Additional benefits include:

  • National accreditation
  • Approved by the Washington State Board of Education
  • Study abroad opportunities open doors to teaching internationally
  • Two subject endorsements required to better prepare students for employability
  • A rigorous educational environment in which faculty members work closely with their students
  • Top employers includes public schools in Washington, Hawaii and California

What is required?

To insure proper sequencing of courses, students planning to enter the program must consult an advisor* from the College of Education prior to taking courses at the University.

  • 30-60 semester hours of certificate endorsement/academic major
  • 24-25 semester hours of required pre-professional courses
  • 42 semester hours of core courses

In addition to getting an endorsement in the student's major, at least one additional endorsement is required.

For a complete breakdown of writing minor requirements, visit the undergraduate academic catalog.

All Saint Martin's students must complete the University's general education requirements.

What can I do with this major?

The secondary education teaching certification prepares graduates for advanced study and/or teaching careers (grades 4-12) in a variety of environments:

  • Public or private schools
  • Tutoring and learning centers
  • Overseas schools for military dependents

For a complete list of professional applications, visit whatcanidowiththismajor.com. For additional information about how Saint Martin’s can help you find the career for you, visit our Career Center.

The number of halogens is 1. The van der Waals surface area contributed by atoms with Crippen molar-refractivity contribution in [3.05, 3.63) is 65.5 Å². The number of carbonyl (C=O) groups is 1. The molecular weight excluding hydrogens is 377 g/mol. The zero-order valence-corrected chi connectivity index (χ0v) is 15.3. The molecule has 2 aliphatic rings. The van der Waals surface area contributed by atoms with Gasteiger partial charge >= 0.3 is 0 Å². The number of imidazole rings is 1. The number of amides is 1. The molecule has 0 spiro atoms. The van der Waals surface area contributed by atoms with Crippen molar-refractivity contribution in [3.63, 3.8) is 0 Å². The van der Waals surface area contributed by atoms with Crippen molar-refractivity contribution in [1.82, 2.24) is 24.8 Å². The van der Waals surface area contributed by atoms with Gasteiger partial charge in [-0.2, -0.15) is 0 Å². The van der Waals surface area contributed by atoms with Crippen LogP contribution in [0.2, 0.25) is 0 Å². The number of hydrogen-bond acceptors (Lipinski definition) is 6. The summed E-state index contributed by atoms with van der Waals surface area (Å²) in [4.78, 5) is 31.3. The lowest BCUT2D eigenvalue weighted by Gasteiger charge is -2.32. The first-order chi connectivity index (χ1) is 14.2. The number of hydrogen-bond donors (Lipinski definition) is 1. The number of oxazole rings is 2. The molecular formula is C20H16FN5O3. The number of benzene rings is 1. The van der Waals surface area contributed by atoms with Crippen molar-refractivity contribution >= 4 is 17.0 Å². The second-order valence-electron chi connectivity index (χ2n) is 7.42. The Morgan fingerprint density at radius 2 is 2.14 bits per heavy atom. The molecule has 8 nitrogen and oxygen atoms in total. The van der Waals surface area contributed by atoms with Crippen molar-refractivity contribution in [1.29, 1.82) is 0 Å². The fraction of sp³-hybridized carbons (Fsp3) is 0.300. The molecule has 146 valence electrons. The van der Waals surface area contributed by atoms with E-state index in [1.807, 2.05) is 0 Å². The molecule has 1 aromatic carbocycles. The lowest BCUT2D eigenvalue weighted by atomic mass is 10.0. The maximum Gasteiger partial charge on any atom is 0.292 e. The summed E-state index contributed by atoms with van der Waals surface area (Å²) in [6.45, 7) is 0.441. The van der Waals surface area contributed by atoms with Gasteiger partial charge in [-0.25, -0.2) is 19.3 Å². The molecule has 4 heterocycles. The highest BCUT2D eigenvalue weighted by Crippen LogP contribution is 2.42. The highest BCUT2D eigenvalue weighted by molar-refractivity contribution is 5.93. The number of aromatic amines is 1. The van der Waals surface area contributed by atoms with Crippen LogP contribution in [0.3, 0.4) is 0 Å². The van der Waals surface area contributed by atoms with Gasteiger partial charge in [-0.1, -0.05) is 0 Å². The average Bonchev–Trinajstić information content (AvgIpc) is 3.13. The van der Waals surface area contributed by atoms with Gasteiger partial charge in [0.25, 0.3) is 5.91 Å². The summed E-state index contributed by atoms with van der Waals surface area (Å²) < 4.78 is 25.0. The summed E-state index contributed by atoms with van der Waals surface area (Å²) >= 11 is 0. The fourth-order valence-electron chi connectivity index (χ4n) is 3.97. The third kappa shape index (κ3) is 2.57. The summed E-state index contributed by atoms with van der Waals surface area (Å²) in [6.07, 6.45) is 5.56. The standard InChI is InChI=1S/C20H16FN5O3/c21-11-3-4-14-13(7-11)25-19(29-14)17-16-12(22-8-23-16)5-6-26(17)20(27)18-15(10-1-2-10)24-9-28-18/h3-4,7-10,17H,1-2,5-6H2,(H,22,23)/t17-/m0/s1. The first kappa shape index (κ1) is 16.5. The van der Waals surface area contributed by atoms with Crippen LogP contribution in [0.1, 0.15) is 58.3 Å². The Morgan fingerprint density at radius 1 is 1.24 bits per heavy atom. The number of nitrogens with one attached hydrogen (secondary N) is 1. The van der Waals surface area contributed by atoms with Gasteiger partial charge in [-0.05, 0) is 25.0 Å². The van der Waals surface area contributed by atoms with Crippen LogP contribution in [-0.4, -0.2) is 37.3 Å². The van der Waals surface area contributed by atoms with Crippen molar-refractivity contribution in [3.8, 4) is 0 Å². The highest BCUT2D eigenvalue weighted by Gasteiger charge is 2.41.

Related fields of study

Elementary education (M.) | Educational studies (M.) | Special education (M., m.) | Minors in education

Visit our Secondary Education website »

Social Justice Program

What is the Social Justice Program?

The Social Justice Program at Saint Martin’s University explores the complex nature of social justice and alternative venues that foster justice.

Why study social justice at Saint Martin's?

While criminal justice and legal studies are the official systems for justice in the United States the outcomes from those systems are not always just. Students experience this at a young age as justice and injustice play out in their own lives. At Saint Martin’s they are given the tools to communicate with others about justice and are inspired to seek out others like themselves who desire to think about justice in a wider way.

A complement to other academic programs at Saint Martin’s, the social justice minor fits hand-in-glove with religious studies, sociology, social work, criminal justice and legal studies, adding value to the students’ academic experience.

What can I do with this minor?